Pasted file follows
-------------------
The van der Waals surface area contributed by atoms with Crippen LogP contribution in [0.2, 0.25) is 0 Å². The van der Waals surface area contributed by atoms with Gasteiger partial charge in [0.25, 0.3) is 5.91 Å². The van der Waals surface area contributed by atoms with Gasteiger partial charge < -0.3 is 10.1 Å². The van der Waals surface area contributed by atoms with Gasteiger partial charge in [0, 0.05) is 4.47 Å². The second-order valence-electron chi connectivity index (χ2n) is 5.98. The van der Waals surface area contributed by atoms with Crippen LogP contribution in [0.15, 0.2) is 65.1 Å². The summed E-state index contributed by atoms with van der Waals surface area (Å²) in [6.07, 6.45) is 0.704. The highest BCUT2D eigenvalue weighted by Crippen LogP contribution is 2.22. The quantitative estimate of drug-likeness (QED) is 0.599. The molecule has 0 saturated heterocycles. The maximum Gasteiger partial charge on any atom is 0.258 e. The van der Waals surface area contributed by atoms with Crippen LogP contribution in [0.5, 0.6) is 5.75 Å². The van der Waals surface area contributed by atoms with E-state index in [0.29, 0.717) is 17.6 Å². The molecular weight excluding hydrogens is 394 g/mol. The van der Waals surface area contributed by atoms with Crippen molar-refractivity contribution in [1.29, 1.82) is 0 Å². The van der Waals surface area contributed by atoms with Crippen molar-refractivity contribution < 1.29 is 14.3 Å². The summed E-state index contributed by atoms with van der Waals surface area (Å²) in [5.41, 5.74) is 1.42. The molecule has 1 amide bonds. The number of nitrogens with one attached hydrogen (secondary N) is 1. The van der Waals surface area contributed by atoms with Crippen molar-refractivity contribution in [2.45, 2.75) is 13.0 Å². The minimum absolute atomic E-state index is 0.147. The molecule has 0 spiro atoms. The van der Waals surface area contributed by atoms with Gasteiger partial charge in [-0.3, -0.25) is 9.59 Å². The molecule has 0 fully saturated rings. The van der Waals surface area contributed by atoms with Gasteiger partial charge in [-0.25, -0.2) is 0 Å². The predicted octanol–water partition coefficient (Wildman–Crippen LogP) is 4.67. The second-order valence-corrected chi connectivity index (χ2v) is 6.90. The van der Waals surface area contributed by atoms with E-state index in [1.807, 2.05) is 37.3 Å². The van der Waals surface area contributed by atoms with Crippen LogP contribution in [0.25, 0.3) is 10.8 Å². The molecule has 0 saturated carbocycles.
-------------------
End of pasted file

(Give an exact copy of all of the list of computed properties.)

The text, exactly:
The van der Waals surface area contributed by atoms with Crippen LogP contribution in [0.2, 0.25) is 0 Å². The van der Waals surface area contributed by atoms with Gasteiger partial charge in [0.25, 0.3) is 5.91 Å². The van der Waals surface area contributed by atoms with Gasteiger partial charge < -0.3 is 10.1 Å². The van der Waals surface area contributed by atoms with Gasteiger partial charge in [0, 0.05) is 4.47 Å². The second-order valence-electron chi connectivity index (χ2n) is 5.98. The van der Waals surface area contributed by atoms with Crippen LogP contribution in [0.15, 0.2) is 65.1 Å². The summed E-state index contributed by atoms with van der Waals surface area (Å²) in [6.07, 6.45) is 0.704. The highest BCUT2D eigenvalue weighted by Crippen LogP contribution is 2.22. The quantitative estimate of drug-likeness (QED) is 0.599. The molecule has 0 saturated heterocycles. The maximum Gasteiger partial charge on any atom is 0.258 e. The van der Waals surface area contributed by atoms with Crippen LogP contribution in [0.5, 0.6) is 5.75 Å². The van der Waals surface area contributed by atoms with E-state index in [0.29, 0.717) is 17.6 Å². The molecular weight excluding hydrogens is 394 g/mol. The van der Waals surface area contributed by atoms with Crippen molar-refractivity contribution in [1.29, 1.82) is 0 Å². The van der Waals surface area contributed by atoms with Crippen molar-refractivity contribution < 1.29 is 14.3 Å². The summed E-state index contributed by atoms with van der Waals surface area (Å²) in [5.41, 5.74) is 1.42. The molecule has 1 amide bonds. The number of nitrogens with one attached hydrogen (secondary N) is 1. The van der Waals surface area contributed by atoms with Crippen molar-refractivity contribution in [2.45, 2.75) is 13.0 Å². The minimum absolute atomic E-state index is 0.147. The molecule has 0 spiro atoms. The van der Waals surface area contributed by atoms with Gasteiger partial charge in [-0.3, -0.25) is 9.59 Å². The molecule has 0 fully saturated rings. The van der Waals surface area contributed by atoms with Gasteiger partial charge in [-0.25, -0.2) is 0 Å². The predicted octanol–water partition coefficient (Wildman–Crippen LogP) is 4.67. The second-order valence-corrected chi connectivity index (χ2v) is 6.90. The van der Waals surface area contributed by atoms with E-state index in [1.807, 2.05) is 37.3 Å². The van der Waals surface area contributed by atoms with Crippen LogP contribution in [0.25, 0.3) is 10.8 Å². The molecule has 0 saturated carbocycles.